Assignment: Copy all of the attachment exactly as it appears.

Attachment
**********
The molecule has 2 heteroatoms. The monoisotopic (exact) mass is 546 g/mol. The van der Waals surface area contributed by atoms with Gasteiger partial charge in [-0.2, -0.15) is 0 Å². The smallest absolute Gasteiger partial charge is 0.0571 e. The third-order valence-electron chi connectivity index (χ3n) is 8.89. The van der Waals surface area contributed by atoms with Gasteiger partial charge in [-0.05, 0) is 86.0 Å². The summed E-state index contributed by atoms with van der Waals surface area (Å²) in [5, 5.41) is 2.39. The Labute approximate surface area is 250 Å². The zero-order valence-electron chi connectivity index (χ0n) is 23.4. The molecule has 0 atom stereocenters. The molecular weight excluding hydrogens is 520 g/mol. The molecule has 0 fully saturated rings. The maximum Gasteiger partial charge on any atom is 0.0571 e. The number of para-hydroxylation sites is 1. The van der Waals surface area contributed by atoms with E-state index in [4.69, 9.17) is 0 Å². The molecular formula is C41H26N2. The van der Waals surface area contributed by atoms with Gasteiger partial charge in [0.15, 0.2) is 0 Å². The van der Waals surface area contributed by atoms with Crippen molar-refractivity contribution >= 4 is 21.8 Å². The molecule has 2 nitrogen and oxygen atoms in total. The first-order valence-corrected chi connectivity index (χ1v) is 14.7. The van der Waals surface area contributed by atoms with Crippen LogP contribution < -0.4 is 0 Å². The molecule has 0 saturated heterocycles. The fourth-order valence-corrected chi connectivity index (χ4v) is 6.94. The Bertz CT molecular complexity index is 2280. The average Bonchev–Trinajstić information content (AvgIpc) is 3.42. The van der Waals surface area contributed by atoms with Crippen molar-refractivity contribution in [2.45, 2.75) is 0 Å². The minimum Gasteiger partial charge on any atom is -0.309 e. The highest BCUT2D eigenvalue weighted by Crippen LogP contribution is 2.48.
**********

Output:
The molecule has 2 heteroatoms. The monoisotopic (exact) mass is 546 g/mol. The van der Waals surface area contributed by atoms with Gasteiger partial charge in [-0.2, -0.15) is 0 Å². The smallest absolute Gasteiger partial charge is 0.0571 e. The third-order valence-electron chi connectivity index (χ3n) is 8.89. The van der Waals surface area contributed by atoms with Gasteiger partial charge in [-0.05, 0) is 86.0 Å². The summed E-state index contributed by atoms with van der Waals surface area (Å²) in [5, 5.41) is 2.39. The Labute approximate surface area is 250 Å². The zero-order valence-electron chi connectivity index (χ0n) is 23.4. The molecule has 0 atom stereocenters. The molecular weight excluding hydrogens is 520 g/mol. The molecule has 0 fully saturated rings. The maximum Gasteiger partial charge on any atom is 0.0571 e. The number of para-hydroxylation sites is 1. The van der Waals surface area contributed by atoms with E-state index in [4.69, 9.17) is 0 Å². The molecular formula is C41H26N2. The van der Waals surface area contributed by atoms with Gasteiger partial charge in [0.15, 0.2) is 0 Å². The van der Waals surface area contributed by atoms with Crippen molar-refractivity contribution >= 4 is 21.8 Å². The molecule has 2 nitrogen and oxygen atoms in total. The first-order valence-corrected chi connectivity index (χ1v) is 14.7. The van der Waals surface area contributed by atoms with Crippen LogP contribution < -0.4 is 0 Å². The molecule has 0 saturated heterocycles. The fourth-order valence-corrected chi connectivity index (χ4v) is 6.94. The Bertz CT molecular complexity index is 2280. The average Bonchev–Trinajstić information content (AvgIpc) is 3.42. The van der Waals surface area contributed by atoms with Crippen molar-refractivity contribution in [2.45, 2.75) is 0 Å². The minimum Gasteiger partial charge on any atom is -0.309 e. The highest BCUT2D eigenvalue weighted by Crippen LogP contribution is 2.48.